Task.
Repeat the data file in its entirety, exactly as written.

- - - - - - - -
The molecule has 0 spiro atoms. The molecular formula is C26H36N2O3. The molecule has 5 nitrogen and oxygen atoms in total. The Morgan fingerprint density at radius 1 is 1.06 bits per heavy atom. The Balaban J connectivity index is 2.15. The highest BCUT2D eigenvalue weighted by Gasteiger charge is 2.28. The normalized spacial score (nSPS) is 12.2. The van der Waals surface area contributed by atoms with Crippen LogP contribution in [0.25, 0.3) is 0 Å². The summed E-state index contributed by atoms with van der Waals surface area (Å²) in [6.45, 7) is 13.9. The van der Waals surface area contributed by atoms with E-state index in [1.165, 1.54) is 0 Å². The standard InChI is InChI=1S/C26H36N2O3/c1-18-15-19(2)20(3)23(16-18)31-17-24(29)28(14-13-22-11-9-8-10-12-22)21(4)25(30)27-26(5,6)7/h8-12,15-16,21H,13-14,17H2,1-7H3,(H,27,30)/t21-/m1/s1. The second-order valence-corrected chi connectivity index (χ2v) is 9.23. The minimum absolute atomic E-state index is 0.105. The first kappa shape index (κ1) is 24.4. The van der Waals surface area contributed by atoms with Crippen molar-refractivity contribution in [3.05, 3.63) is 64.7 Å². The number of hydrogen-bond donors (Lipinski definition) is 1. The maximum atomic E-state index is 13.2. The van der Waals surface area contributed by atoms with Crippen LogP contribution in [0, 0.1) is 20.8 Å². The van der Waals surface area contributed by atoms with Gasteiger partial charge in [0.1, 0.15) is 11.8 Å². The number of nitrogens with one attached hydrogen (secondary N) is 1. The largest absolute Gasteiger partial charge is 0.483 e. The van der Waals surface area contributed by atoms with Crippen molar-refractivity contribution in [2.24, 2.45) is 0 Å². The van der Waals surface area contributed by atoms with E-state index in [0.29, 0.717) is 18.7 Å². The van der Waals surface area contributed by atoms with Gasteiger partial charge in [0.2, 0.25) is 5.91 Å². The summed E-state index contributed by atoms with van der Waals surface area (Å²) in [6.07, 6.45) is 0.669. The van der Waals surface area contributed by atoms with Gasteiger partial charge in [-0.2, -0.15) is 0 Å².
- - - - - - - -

The molecule has 0 spiro atoms. The molecular formula is C26H36N2O3. The molecule has 5 nitrogen and oxygen atoms in total. The Morgan fingerprint density at radius 1 is 1.06 bits per heavy atom. The Balaban J connectivity index is 2.15. The highest BCUT2D eigenvalue weighted by Gasteiger charge is 2.28. The normalized spacial score (nSPS) is 12.2. The van der Waals surface area contributed by atoms with Crippen LogP contribution in [0.25, 0.3) is 0 Å². The summed E-state index contributed by atoms with van der Waals surface area (Å²) in [6.45, 7) is 13.9. The van der Waals surface area contributed by atoms with E-state index in [1.165, 1.54) is 0 Å². The standard InChI is InChI=1S/C26H36N2O3/c1-18-15-19(2)20(3)23(16-18)31-17-24(29)28(14-13-22-11-9-8-10-12-22)21(4)25(30)27-26(5,6)7/h8-12,15-16,21H,13-14,17H2,1-7H3,(H,27,30)/t21-/m1/s1. The second-order valence-corrected chi connectivity index (χ2v) is 9.23. The minimum absolute atomic E-state index is 0.105. The first kappa shape index (κ1) is 24.4. The van der Waals surface area contributed by atoms with Crippen molar-refractivity contribution in [3.05, 3.63) is 64.7 Å². The number of hydrogen-bond donors (Lipinski definition) is 1. The maximum atomic E-state index is 13.2. The van der Waals surface area contributed by atoms with Crippen LogP contribution in [0, 0.1) is 20.8 Å². The van der Waals surface area contributed by atoms with Gasteiger partial charge in [0.1, 0.15) is 11.8 Å². The number of nitrogens with one attached hydrogen (secondary N) is 1. The largest absolute Gasteiger partial charge is 0.483 e. The van der Waals surface area contributed by atoms with Crippen molar-refractivity contribution in [2.24, 2.45) is 0 Å². The van der Waals surface area contributed by atoms with E-state index in [0.29, 0.717) is 18.7 Å². The van der Waals surface area contributed by atoms with Gasteiger partial charge in [0.2, 0.25) is 5.91 Å². The summed E-state index contributed by atoms with van der Waals surface area (Å²) in [6.07, 6.45) is 0.669. The van der Waals surface area contributed by atoms with Gasteiger partial charge in [-0.2, -0.15) is 0 Å².